Scene Selections: ‘A Star Is Born’
Lady Gaga, Bradley Cooper, a popular film soundtrack, social media craze and two earlier films to compare it to, Bradley Cooper’s newest take on the classic “A Star Is Born” always intended to stir up some controversy. The Observer’s Scene section reviews films, music and films with music in them. Did you expect us not to comment on it?
The first act is incredibly strong
By Nick Ottone, Scene Writer
A screaming crowd, pounding drums and blaring speakers. This is how “A Star is Born” begins — disorienting and dizzying, high on its own chutzpah. Then, suddenly, a quiet, still limousine, Jackson Maine — played by Bradley Cooper — stumbles into a discarded drag bar. An enchanting rendition of “La Vie en Rose,” performed by Lady Gaga’s Ally, followed by a flirtatious, backstage introduction.
Beginning brash and loud and then quieting to barely a whisper, the first act of “A Star is Born” falls into a charmingly naturalistic vein. Conversations stumble, overlap, diverge and interject, as Jackson and Ally meander from a bar to a grocery store parking lot and then home. The film quickly sets up its central romance and introduces its titular star. And it climaxes with what might be the single best scene of the year: a monumental showcase performance of “Shallow.” The film gathers all its crowd-pleasing power for this moment, and it absolutely kills.
The first act is so naturalistic that its flaws, including Ally’s thin characterization and Jackson’s addiction arc, are easy to overlook. Even the weaker second and third acts are buoyed by the first act’s charm and seeming effortlessness, holding the film aloft due to likable characters and their rock-solid chemistry.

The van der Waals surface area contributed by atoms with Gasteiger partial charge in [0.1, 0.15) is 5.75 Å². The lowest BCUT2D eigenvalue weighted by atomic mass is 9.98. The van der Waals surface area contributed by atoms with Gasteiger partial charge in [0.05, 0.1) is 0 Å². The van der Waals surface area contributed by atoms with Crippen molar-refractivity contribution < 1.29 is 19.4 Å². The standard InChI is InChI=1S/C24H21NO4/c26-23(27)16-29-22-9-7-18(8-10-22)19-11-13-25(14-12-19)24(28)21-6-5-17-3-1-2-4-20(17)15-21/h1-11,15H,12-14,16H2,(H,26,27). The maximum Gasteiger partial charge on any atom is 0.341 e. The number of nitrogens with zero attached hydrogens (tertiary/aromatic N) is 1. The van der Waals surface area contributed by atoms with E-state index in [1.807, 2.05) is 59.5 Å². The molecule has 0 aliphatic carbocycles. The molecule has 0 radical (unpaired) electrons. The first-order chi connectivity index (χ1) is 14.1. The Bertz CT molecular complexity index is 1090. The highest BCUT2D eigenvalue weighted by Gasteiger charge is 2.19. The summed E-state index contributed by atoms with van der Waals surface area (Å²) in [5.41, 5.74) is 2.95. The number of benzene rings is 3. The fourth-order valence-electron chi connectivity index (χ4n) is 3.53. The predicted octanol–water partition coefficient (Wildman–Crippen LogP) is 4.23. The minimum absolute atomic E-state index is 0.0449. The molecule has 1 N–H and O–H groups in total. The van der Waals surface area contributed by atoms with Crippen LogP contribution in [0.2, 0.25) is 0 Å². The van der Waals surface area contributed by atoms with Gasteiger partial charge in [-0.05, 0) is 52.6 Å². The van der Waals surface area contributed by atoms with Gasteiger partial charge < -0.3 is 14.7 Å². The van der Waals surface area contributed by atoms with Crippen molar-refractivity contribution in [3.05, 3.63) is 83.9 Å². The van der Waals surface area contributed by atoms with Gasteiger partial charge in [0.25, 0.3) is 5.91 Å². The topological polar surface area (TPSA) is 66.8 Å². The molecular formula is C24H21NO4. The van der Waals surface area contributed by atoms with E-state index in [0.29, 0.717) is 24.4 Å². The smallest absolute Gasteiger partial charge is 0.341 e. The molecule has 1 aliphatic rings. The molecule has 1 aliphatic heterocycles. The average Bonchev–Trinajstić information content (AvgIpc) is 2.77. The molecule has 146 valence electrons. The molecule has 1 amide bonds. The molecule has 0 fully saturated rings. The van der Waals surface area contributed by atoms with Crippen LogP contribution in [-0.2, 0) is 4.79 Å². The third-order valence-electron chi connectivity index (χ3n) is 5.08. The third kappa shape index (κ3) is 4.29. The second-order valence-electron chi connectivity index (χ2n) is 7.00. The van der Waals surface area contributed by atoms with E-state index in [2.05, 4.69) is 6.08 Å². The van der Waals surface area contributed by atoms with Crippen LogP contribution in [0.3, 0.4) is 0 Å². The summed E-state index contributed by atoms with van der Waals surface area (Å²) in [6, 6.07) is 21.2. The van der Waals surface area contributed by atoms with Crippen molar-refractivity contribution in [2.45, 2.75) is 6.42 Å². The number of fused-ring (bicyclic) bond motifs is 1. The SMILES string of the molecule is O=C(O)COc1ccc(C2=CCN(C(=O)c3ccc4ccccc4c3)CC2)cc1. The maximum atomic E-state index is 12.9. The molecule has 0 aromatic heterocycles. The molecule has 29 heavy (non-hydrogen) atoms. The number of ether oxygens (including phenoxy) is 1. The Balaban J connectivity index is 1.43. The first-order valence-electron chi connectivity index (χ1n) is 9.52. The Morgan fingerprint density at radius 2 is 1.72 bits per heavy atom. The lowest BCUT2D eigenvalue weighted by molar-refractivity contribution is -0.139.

Lady Gaga can do it all
By Martin Kennedy, Scene Writer
I saw “A Star is Born” with my cousin, Nicole, who has been a big fan of Lady Gaga since her “Poker Face” fame. She knows every lyric to every song, and quite possibly every fact about Lady Gaga that is possible to know. When it comes to reviewing a Lady Gaga performance, I turn to Nicole’s expertise. And as Nicole walked out of the movie theatre speechless, I knew that Lady Gaga shattered every expectation she had. Her role in “A Star is Born” brings her to a new level of fame. Lady Gaga portrayed a rising star with a complex personal life phenomenally while singing with perfect and stunning vocals. Few people can convey as much emotion singing “I’ll Never Love Again” as Lady Gaga does in the film. She can even speak French! Classique Gaga! Whether it’s upbeat or slow, emotional or fun, serious or funny; Lady Gaga is a superhuman who can turn any performance into a grand spectacle.
You made my cousin proud. Thank you, Lady Gaga.
Alliterated thoughts on the trailer from a few light years away
By Mike Donovan, Scene Writer
As nebulous globules of gaseous mashed potatoes mesh together in the far reaches of space, specifying points in the sky where heavy hydrogen heat machines might manipulate mass into “White Light / White Heat,” Bradley Cooper mechanizes mass-appealing heat maps (himself, Lady Gaga) via the internet (Youtube, Twitter) in order to draw everyone’s attention to tiny, woefully unlikely points (himself, Bradley Cooper) presently presenting glitters from the past (many stars that we see have long since vanished, thanks to distance and time) as the hubs around which the invisible, potentially wonderful stuff hidden between (most of the mass in the universe, according to some scientist’s somewhere, belongs to dark matter) circulates. But, we can’t have our meat (sad ruminations on things like “White Light / White Heat”) without potatoes — starchy, mushy goodness (so long as The Blight remains at bay) nutritious enough to sustain a healthy dose of salted flavoring indefinitely. Cooper and Gaga’s buttery voices garnish the starch well enough, I suppose. Perhaps I should leave my meat (darkness, mystery, pretense) aside for tonight and join @russelfalcon for a heaping plate of Cooper and mash.